In 1954 and 1955, Dr. Angelou toured Europe with a production of the opera Porgy and Bess. She studied modern dance with Martha Graham, danced with Alvin Ailey on television variety shows and, in 1957, recorded her first album, Calypso Lady. In 1958, she moved to New York, where she joined the Harlem Writers Guild, acted in the historic Off-Broadway production of Jean Genet's The Blacks and wrote and performed Cabaret for Freedom.
In 1960, Dr. Angelou moved to Cairo, Egypt where she served as editor of the English language weekly The Arab Observer. The next year, she moved to Ghana where she taught at the University of Ghana's School of Music and Drama, worked as feature editor for The African Review and wrote for The Ghanaian Times.
During her years abroad, Dr. Angelou read and studied voraciously, mastering French, Spanish, Italian, Arabic and the West African language Fanti. While in Ghana, she met with Malcolm X and, in 1964, returned to America to help him build his new Organization of African American Unity.
Shortly after her arrival in the United States, Malcolm X was assassinated, and the organization dissolved. Soon after X's assassination, Dr. Martin Luther King, Jr. asked Dr. Angelou to serve as Northern Coordinator for the Southern Christian Leadership Conference. King's assassination, falling on her birthday in 1968, left her devastated.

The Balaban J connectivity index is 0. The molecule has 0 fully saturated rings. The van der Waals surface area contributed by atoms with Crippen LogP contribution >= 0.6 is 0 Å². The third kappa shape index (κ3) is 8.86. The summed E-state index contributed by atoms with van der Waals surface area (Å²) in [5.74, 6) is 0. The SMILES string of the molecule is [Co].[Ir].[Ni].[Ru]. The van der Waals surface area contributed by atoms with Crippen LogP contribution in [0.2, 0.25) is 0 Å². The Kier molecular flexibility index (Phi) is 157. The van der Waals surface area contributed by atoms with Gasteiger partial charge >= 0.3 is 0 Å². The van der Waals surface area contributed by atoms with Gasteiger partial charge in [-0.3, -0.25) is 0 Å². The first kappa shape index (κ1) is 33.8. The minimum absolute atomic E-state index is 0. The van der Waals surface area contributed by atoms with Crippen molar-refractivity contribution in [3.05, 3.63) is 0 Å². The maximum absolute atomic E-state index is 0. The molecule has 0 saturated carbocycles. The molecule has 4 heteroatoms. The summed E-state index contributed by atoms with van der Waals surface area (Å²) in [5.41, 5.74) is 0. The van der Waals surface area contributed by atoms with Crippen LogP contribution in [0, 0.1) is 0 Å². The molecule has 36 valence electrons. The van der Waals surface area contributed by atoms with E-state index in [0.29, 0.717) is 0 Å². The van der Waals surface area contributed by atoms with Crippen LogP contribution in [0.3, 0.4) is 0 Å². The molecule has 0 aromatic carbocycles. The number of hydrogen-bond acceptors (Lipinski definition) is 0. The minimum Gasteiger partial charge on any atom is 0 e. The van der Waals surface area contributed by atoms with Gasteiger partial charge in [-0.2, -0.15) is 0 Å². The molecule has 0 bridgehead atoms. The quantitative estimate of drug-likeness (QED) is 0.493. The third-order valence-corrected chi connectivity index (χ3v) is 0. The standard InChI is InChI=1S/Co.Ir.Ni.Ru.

With the guidance of her friend, the novelist James Baldwin, she began work on the book that would become I Know Why the Caged Bird Sings. Published in 1970, I Know Why the Caged Bird Sings was published to international acclaim and enormous popular success. The list of her published verse, non-fiction, and fiction now includes more than 30 bestselling titles.
A trailblazer in film and television, Dr. Angelou wrote the screenplay and composed the score for the 1972 film Georgia, Georgia. Her script, the first by an African American woman ever to be filmed, was nominated for a Pulitzer Prize.
She continues to appear on television and in films including the landmark television adaptation of Alex Haley's Roots (1977) and John Singleton's Poetic Justice (1993). In 1996, she directed her first feature film, Down in the Delta. In 2008, she composed poetry for and narrated the award-winning documentary The Black Candle, directed by M.K. Asante.
Dr. Angelou has served on two presidential committees, was awarded the Presidential Medal of Arts in 2000, the Lincoln Medal in 2008, and has received 3 Grammy Awards. President Clinton requested that she compose a poem to read at his inauguration in 1993. Dr. Angelou's reading of her poem "On the Pulse of the Morning" was broadcast live around the world.
Dr. Angelou has received over 30 honorary degrees and is Reynolds Professor of American Studies at Wake Forest University.
Dr. Angelou’s words and actions continue to stir our souls, energize our bodies, liberate our minds, and heal our hearts.